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“Willfull Ignorance”: Short-term Memory Loss Grips Republicans In Washington

ABC News’ George Stephanopoulos devoted a good chuck of “This Week” to discussed automatic sequestration cuts yesterday, and asked Rep. Tom Cole (R-Okla.) for his prediction. The Republican congressman said President Obama came up with the sequester — a claim that simply isn’t true — before saying his caucus is “prepared to negotiate on redistributing the cuts.”

It led to this exchange:

STEPHANOPOULOS: And you’re saying all cuts. Republicans are accepting absolutely no revenues?

COLE: No. Look, absolutely none. The president’s accepted no spending cuts back in the fiscal cliff deal 45 days ago, so you get all — no spending cuts back then. Then you’re going to get no revenue now.

Around the same time, Sen. John McCain (R-Ariz.), who appears to spend more time on Sunday shows than in the Senate, said he’s open to some revenues as a way to replace the sequester, but added, “[W]e have raised taxes. Why do we have to raise taxes again?”

Of course, by that logic, there’s no reason not to ask, “We have cut spending. Why do we have to cut spending again?”

It’s troubling that Republican policymakers have such short memories, and seem to have no idea what policies they voted for as recently as 2011. It’s one of the more breathtaking examples of willful ignorance in recent memory.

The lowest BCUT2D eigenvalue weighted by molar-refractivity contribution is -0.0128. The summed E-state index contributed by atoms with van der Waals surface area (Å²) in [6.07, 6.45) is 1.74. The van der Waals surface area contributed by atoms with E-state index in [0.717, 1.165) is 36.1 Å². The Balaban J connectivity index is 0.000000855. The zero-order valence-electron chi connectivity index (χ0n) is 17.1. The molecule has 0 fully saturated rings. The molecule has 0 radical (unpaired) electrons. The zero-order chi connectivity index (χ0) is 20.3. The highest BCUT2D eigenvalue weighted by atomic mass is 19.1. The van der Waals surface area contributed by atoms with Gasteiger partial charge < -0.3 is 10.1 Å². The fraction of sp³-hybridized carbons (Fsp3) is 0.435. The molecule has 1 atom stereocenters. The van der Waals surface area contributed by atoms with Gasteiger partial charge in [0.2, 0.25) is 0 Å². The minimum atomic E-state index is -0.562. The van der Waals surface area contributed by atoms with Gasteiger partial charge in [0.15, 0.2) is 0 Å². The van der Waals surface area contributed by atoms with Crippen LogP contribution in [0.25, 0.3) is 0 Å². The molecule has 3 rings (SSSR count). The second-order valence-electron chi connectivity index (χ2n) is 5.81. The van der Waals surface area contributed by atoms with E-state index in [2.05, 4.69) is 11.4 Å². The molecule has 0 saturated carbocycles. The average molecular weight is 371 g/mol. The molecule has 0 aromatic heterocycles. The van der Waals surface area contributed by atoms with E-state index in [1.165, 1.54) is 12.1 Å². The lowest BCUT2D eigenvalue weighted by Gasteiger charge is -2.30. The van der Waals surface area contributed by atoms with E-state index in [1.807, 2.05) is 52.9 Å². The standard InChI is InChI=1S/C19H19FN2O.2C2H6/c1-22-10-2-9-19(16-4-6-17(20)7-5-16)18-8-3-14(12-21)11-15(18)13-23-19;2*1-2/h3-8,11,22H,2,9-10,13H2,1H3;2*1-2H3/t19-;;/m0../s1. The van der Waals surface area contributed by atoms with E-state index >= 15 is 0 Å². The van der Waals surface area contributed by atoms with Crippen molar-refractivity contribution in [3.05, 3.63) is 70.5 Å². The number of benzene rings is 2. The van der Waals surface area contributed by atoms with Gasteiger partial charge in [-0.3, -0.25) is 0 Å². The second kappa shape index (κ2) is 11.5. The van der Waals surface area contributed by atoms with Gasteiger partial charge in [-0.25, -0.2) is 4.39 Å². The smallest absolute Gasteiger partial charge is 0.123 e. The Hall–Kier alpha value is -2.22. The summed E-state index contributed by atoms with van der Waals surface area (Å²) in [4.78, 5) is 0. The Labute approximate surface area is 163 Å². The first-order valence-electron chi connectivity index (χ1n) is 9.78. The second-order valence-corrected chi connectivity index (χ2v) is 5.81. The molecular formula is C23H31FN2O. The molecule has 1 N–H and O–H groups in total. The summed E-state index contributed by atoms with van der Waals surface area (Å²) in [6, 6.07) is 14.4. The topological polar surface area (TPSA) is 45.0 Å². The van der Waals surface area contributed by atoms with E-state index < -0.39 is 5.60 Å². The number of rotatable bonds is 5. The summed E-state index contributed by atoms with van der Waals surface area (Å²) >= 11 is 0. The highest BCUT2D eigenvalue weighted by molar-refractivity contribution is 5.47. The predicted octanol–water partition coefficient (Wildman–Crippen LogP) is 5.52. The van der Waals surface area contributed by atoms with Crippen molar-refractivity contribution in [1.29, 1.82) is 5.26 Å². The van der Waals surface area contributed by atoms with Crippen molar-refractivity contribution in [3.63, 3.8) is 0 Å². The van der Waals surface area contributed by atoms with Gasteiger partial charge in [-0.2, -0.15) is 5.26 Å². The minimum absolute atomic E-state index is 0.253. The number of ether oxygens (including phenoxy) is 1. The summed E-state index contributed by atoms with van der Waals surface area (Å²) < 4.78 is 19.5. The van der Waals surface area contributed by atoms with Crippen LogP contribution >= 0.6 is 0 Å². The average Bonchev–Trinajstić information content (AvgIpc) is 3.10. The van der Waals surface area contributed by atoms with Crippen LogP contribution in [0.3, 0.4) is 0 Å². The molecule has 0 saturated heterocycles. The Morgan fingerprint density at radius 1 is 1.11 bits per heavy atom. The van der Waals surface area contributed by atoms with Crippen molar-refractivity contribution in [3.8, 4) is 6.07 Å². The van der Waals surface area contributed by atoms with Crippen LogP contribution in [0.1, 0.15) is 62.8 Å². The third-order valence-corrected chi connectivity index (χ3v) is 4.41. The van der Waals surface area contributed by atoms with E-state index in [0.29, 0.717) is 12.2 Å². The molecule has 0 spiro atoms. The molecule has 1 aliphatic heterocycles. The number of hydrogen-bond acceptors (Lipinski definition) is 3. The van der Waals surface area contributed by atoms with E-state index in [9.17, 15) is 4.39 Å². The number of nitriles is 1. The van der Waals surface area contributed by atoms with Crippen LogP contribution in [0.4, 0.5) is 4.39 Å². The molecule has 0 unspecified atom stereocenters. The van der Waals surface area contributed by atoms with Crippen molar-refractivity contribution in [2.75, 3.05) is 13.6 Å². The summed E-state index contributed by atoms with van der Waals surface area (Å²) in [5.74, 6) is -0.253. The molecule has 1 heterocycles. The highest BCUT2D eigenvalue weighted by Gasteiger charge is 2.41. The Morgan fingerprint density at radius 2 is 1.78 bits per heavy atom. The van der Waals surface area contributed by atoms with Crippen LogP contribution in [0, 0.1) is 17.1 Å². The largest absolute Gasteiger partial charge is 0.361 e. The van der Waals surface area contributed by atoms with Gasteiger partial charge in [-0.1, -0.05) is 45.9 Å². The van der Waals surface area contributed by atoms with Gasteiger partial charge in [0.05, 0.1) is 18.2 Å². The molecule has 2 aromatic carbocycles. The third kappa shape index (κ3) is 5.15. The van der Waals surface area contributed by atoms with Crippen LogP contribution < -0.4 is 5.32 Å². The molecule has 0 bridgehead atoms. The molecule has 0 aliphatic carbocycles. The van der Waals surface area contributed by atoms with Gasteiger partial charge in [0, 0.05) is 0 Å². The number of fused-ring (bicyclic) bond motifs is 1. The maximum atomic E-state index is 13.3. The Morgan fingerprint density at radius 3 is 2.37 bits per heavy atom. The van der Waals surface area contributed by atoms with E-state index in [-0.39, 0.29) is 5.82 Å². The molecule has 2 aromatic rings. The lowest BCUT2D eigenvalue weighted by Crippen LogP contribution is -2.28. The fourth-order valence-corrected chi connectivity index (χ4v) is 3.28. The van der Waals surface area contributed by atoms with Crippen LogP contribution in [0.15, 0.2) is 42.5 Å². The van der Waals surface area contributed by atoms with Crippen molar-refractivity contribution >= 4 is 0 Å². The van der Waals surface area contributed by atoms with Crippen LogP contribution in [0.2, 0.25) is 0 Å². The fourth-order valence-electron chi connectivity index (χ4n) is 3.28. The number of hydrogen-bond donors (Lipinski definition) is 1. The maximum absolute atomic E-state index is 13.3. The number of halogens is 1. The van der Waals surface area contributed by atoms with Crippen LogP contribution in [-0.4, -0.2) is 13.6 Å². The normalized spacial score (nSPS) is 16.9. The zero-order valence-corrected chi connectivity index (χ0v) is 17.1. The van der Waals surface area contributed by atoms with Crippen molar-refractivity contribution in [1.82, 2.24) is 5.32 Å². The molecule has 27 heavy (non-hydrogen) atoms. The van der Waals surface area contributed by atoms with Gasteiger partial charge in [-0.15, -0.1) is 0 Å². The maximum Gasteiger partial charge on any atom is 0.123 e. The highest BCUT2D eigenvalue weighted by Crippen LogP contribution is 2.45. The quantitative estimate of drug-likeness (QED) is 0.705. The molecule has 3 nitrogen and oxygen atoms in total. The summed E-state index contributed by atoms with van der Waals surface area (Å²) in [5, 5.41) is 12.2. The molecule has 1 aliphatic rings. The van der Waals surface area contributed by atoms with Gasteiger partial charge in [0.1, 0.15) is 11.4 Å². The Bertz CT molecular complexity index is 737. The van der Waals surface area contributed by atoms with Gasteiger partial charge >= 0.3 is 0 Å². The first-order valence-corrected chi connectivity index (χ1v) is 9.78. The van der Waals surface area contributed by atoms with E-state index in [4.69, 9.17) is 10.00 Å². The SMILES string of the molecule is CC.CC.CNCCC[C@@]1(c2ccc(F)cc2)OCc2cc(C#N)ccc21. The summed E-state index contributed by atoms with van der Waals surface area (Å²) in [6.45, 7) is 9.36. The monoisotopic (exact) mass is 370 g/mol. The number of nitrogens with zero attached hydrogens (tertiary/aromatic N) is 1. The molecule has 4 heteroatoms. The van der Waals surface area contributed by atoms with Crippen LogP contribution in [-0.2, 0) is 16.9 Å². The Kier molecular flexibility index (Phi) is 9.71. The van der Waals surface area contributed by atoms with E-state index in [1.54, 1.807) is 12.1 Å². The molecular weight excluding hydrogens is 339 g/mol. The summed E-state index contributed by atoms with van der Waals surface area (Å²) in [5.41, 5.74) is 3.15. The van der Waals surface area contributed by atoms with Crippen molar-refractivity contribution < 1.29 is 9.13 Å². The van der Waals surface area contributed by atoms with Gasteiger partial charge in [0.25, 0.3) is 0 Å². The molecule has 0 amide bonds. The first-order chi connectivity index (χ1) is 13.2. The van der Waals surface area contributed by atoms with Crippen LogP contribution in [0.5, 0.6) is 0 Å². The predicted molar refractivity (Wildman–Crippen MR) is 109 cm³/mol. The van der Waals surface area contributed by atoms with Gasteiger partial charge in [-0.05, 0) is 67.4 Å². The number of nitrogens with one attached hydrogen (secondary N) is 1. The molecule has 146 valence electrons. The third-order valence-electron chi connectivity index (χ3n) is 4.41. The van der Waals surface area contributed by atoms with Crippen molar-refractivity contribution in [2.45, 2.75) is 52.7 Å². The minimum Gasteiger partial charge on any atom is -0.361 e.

But if we assume that lawmakers like Cole and McCain are sincere, and they literally can’t remember the basics of recent budget policy, then it’s probably worthwhile to set the record straight.

In 2011, Democrats and Republicans agreed to between $1.2 trillion and $1.5 trillion in spending cuts, depending on how one tallies the numbers. The cuts included no new revenue.

In 2012, Democrats and Republicans agreed to a deal that raised revenue by about $650 billion. The new revenue included no new cuts.

In 2013, Republicans are saying they remember what happened in 2012, but the 2011 policy has been blocked from memory.

This is crazy. Folks like Cole and McCain keep saying the 2012 deal didn’t include spending cuts, so the sequester has to be 100% in the GOP’s favor now, without exception. Why? Because Republicans haven’t gotten spending cuts.

Except they already did get spending cuts. Indeed, the cuts from 2011 were twice as big as the revenue from 2012.

Even if the parties agreed to an entirely balanced agreement this month to replace the sequester — roughly $600 billion in revenue and $600 billion in cuts — Republicans would still be getting the much better end of the deal. The total for the entire package, negotiated in parts over the course of two years, would be over $4 trillion in debt reduction — with a cuts-to-revenue ration of about six to one.

For that matter, Obama isn’t calling for “tax increases”; he’s calling for new revenue through closed tax loopholes and ending certain tax deductions. As recently as last month, Republican leaders said such a policy doesn’t count as a “tax increase,” though it’s suddenly become outrageous now that the president agrees.

This really isn’t that complicated. Either Republicans have a child’s understanding of fiscal policy, the memory capacity of a goldfish, or they think Americans are fools. At this point, I’m no longer sure which, though I’m open to suggestion.

 

By: Steve Benen, The Maddow Blog, February 11, 2013